According to PwC’s Health Research Institute (HRI), 2017 will be a year dominated by the continued shift toward value within health care as the industry adapts to a new era under the administration of President-elect Donald J. Trump. Traditional health organizations and new entrants will need to balance the uncertainty of the new administration’s approach to health care with the continued opportunities being created by forces greater than politics.
In its recently published annual report, “Top Health Industry Issues of 2017,” HRI highlights the top 10 forces that are expected to have the most impact on the industry in the coming year. Leveraging results from a survey of 1,750 U.S. consumers and interviews with health industry leaders, the report outlines three main strategies key health care players are expected to use to address the shift to value:
Adapt for value: The shift to a value-based world is forcing many organizations to adapt and is prompting a wave of fine-tuning across the industry. Although details of President-elect Trump’s plans to repeal and replace the Patient Protection and Affordable Care Act (PPACA) remain scarce, some health organizations are already developing models in preparation for policy changes. Pharmaceutical companies will look to better engage with patients as Trump indicates a move toward a patient-centered health care system that promotes choice, quality, and affordability. Additionally, the training wheels will start to come off of value-based payments, as MACRA’s first performance year kicks off in 2017 and the Centers for Medicare and Medicaid Services offers more bundled payment programs. Health systems will need to modernize payment systems to be low-risk, low-complexity, and secure in order to deliver more consumer-centered experiences.
Innovate for value: Health organizations, new and traditional, are addressing the shift toward value through invention and innovation. In 2017, the health care industry will need to prepare for emerging technologies—such as artificial intelligence, virtual reality, and 3D printing—and their impact on business models, operations, workforce needs, and cybersecurity risks. The battle against infectious diseases will also contribute to collaboration among public health agencies and private industry across the U.S. and Europe. In addition, growing awareness of diet as a key driver of U.S. health care costs may fuel the creation of inventive programs across the industry.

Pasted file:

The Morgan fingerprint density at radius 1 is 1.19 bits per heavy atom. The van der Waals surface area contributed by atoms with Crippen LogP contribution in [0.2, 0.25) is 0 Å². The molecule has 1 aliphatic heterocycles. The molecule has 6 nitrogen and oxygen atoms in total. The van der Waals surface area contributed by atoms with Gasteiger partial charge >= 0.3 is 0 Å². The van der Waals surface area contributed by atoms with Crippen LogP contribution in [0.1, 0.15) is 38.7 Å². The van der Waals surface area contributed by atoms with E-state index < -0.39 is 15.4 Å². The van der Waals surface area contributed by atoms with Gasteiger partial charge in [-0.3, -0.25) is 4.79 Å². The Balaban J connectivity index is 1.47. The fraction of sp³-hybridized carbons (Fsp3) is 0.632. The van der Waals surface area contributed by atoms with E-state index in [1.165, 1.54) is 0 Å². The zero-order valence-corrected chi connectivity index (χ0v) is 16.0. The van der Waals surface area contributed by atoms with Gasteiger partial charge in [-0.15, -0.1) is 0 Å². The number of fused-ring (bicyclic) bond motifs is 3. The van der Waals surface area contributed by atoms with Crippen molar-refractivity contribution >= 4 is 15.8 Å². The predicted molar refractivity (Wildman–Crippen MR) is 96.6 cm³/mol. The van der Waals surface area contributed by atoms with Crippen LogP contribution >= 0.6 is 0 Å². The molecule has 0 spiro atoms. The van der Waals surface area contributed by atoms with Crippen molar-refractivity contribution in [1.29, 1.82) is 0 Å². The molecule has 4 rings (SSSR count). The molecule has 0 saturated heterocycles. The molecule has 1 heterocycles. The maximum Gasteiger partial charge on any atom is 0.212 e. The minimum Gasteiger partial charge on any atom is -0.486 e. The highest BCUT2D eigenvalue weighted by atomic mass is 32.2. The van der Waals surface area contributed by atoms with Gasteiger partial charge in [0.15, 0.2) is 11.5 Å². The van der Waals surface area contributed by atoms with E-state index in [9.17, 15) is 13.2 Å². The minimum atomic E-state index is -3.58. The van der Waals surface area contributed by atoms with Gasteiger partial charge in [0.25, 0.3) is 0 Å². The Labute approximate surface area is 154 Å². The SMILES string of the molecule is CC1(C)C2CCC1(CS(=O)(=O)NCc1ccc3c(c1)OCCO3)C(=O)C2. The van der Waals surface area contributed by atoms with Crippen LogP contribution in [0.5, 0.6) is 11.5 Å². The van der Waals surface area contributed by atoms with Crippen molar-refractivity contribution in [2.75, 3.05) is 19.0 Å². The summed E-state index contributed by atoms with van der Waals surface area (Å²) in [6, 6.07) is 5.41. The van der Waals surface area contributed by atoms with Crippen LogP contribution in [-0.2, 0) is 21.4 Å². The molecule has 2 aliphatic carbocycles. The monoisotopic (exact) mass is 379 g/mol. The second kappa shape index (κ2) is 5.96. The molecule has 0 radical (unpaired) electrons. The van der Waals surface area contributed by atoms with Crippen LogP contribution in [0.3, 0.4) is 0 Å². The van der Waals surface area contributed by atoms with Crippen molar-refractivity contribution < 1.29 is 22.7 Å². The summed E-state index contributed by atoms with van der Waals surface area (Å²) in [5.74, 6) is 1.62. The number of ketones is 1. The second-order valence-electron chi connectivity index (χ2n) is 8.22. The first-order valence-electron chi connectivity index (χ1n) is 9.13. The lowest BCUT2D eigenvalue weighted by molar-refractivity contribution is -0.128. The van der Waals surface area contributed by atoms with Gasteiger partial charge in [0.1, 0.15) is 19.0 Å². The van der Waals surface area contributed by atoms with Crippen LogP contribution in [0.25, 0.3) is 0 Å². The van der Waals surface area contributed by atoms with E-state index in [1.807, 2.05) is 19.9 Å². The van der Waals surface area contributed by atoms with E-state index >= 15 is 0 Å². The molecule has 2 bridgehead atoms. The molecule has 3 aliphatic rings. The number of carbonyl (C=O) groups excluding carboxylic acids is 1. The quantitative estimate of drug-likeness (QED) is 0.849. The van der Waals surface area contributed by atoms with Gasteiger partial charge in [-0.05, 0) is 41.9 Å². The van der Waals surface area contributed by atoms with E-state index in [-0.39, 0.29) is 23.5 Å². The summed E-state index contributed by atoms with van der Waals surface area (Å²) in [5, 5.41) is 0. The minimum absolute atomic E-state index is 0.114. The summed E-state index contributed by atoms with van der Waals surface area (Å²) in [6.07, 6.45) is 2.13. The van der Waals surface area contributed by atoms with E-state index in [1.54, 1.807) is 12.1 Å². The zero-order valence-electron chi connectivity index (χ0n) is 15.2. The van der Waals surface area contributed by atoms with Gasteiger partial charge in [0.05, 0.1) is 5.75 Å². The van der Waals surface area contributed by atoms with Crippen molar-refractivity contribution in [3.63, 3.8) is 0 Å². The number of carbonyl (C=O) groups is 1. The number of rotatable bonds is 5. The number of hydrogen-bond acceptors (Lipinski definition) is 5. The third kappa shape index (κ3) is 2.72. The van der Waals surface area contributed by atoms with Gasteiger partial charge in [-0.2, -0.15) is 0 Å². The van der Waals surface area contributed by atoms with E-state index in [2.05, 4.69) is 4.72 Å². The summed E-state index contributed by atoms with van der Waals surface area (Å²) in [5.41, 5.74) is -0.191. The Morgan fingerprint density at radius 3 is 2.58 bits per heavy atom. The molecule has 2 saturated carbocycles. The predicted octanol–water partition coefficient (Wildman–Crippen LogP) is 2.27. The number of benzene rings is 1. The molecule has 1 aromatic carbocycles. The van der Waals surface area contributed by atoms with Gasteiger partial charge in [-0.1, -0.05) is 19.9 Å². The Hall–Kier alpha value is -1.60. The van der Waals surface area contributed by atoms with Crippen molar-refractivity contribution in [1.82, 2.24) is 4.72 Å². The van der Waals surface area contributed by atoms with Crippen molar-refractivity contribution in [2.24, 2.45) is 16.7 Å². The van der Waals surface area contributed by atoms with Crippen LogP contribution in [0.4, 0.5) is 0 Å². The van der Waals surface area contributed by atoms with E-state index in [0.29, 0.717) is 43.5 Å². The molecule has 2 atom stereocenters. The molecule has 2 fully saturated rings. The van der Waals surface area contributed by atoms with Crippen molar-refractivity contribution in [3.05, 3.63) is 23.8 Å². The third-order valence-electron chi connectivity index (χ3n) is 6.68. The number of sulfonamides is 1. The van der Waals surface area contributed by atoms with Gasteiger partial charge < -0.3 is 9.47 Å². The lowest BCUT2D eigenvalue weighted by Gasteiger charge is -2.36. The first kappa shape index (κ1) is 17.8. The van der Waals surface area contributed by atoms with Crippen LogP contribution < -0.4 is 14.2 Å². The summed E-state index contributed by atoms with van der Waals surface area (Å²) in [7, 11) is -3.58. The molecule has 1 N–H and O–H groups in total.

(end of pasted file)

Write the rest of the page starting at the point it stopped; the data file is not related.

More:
Build for value: Health organizations are building new solutions to address issues raised by the shift to a value-based ecosystem. Due to sustained market pressures, industry trade organizations and pharmaceutical executives may set new pricing restrictions in 2017. Health care mergers and acquisitions will likely continue in 2017, but the industry may also witness an uptick in alternative transactions as organizations aim to build new capabilities quickly in order to stay competitive. As the health care landscape continues to evolve, innovative programs are preparing medical students for work in a value-based world.
“Today we have a health system that is more connected, transparent, and patient-centric than ever before. Over the course of the past decade, the health care industry has witnessed significant improvements, but also consistent challenges in the New Health Economy,” said Kelly Barnes, PwC U.S. Health Industries leader. “There is still work to be done to improve the consumer experience and affordability even as a new presidential administration starts to make their mark on the health system. Our prescription for the industry—double down on more innovation, new collaborations, and the shift to value-based care."
The report also identifies additional details on the top 10 business issues the health care industry will confront in the coming year.
The full report and its associated graphics are available at: www.pwc.com/us/en/health-industries.html.
Source: PwC; December 15, 2016.